Children taste different flavors in foods than adults do and according to an expert at Baylor College of Medicine, exposing children to various foods early and often will help them develop a taste for different foods.
“Children have sensitive taste buds,” said Roberta Anding, registered dietitian with BCM. “Certain foods may have a stronger taste for them than they do for adults.”
Anding offers the following tips:
- It can take 10 to 15 food exposures for the child to like the food.
- Don’t force or cajole the child to eat – it may make them less likely to try the food again.
- Ask they at least take one bite of the food.
- Try introducing the food again when the child is hungry.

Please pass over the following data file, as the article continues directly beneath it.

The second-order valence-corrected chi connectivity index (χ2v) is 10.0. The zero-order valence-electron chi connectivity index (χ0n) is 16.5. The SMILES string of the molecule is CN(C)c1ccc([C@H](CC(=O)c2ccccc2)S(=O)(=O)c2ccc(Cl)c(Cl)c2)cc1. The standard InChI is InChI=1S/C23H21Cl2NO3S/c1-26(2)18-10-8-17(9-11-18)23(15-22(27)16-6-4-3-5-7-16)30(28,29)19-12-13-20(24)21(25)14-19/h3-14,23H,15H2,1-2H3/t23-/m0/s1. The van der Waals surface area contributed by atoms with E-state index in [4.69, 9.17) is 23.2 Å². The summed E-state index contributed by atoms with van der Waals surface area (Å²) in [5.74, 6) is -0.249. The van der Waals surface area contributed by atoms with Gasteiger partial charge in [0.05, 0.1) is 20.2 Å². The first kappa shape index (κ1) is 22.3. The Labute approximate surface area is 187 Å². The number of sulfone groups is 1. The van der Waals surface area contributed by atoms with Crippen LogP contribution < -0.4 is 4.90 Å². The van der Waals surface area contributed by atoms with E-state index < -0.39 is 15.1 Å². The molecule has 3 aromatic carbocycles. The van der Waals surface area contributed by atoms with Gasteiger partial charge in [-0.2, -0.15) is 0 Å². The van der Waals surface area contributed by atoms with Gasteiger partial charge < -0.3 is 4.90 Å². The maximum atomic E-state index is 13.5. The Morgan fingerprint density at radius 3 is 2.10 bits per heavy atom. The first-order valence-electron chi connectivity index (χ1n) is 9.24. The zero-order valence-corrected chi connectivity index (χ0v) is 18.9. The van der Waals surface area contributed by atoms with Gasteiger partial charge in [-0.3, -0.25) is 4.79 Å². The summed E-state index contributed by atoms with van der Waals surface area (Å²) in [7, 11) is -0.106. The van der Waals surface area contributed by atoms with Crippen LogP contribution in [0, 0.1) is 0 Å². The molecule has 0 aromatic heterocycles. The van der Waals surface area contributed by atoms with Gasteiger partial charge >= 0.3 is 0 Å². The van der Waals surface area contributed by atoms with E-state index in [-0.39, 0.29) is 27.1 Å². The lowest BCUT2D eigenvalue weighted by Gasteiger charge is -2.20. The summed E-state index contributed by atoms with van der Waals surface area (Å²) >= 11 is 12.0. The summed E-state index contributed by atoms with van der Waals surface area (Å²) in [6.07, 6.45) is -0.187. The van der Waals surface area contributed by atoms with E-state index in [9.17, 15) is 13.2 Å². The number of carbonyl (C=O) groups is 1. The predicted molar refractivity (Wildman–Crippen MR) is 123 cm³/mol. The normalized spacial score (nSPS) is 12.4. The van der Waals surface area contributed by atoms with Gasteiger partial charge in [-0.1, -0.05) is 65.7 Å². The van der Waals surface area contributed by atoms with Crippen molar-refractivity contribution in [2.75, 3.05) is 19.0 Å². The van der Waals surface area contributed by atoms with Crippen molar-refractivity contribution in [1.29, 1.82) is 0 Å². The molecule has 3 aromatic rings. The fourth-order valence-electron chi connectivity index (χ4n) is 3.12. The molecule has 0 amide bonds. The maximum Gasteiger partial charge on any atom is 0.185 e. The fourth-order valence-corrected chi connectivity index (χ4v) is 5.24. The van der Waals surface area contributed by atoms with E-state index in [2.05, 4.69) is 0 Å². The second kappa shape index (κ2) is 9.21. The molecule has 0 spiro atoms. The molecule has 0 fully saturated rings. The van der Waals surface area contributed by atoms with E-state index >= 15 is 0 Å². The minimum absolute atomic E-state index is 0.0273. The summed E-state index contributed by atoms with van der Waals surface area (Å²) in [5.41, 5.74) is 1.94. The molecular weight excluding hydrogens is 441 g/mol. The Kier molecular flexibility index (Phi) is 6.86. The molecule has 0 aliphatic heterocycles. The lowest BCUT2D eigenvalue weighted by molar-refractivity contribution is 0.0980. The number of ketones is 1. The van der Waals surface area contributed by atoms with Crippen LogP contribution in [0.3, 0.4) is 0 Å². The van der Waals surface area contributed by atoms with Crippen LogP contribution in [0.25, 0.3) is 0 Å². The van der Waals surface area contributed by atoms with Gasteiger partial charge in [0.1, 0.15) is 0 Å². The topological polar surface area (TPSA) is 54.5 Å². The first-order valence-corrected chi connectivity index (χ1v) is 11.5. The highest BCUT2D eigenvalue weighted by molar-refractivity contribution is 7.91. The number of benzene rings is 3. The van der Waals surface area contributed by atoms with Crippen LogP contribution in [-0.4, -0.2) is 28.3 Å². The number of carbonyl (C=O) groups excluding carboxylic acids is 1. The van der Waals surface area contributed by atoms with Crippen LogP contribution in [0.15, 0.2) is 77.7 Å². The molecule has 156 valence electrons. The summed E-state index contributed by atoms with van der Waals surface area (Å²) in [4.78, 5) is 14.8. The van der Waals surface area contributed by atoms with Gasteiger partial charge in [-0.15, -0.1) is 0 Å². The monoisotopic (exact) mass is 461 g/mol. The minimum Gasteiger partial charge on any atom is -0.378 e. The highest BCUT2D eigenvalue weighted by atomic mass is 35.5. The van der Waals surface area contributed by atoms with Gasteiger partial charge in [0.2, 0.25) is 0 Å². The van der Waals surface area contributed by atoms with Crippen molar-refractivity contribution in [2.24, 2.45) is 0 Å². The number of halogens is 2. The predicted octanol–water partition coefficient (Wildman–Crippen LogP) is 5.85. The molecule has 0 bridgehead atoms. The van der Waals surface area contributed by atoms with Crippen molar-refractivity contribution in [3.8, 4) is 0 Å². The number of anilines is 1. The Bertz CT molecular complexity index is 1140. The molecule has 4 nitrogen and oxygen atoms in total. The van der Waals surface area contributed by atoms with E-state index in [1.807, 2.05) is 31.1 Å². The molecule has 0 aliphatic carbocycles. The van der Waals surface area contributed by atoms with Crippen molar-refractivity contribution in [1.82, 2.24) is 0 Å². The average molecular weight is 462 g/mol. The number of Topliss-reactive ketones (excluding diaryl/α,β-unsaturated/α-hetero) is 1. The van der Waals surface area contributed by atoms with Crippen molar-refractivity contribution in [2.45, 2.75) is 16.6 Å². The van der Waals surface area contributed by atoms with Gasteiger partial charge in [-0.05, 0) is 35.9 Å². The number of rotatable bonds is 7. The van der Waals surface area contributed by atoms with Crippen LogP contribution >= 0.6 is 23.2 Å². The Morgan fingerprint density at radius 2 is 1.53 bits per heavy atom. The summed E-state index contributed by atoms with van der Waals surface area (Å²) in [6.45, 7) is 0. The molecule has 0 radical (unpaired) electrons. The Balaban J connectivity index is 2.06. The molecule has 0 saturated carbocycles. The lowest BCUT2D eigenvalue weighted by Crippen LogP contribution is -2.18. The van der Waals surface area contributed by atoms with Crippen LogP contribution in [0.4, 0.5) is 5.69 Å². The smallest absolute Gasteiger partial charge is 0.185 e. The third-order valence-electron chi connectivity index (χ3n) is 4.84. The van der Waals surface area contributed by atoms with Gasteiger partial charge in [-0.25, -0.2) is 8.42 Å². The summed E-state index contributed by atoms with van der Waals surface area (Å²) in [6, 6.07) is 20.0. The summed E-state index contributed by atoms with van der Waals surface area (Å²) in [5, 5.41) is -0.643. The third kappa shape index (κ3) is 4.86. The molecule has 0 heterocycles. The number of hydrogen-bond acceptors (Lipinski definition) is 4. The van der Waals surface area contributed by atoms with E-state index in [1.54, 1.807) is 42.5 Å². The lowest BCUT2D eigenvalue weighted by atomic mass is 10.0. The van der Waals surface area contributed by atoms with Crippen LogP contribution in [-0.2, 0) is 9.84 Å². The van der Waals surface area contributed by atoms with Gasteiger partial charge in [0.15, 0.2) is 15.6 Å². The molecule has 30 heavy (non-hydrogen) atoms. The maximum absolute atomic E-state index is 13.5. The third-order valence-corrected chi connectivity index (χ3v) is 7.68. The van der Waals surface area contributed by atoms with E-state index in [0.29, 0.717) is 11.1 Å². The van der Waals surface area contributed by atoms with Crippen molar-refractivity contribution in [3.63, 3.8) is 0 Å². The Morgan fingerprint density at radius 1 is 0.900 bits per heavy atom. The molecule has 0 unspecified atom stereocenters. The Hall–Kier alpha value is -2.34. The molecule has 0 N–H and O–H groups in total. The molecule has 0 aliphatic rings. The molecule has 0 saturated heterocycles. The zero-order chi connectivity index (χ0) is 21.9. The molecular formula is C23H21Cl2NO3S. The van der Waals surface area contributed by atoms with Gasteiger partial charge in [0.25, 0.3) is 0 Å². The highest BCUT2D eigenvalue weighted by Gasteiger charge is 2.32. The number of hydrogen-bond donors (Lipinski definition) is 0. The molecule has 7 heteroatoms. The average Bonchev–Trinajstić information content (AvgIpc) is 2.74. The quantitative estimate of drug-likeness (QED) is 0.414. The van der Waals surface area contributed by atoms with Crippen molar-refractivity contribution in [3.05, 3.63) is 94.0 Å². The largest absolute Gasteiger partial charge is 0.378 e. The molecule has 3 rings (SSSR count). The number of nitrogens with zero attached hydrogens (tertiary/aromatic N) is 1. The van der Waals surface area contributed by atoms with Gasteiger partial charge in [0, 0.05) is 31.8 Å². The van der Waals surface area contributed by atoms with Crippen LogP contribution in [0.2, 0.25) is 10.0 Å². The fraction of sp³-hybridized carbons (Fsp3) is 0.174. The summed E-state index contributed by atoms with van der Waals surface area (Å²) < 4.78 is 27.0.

- 80 percent of taste is smell – try introducing raw vegetables rather than cooked since they have less strong of a smell.
- Don’t hide vegetables and fruits under sauces and toppings, most of which are unhealthy.
- Don’t reward children with food – it elevates the status of food and makes certain foods or treats more valuable.
- Set an example as a parent – if you cringe at the sight of a certain food, they will too
Take a look at our low-calorie, refreshing treats for the summer and let us know – what are your favorite kid-friendly, healthy recipes?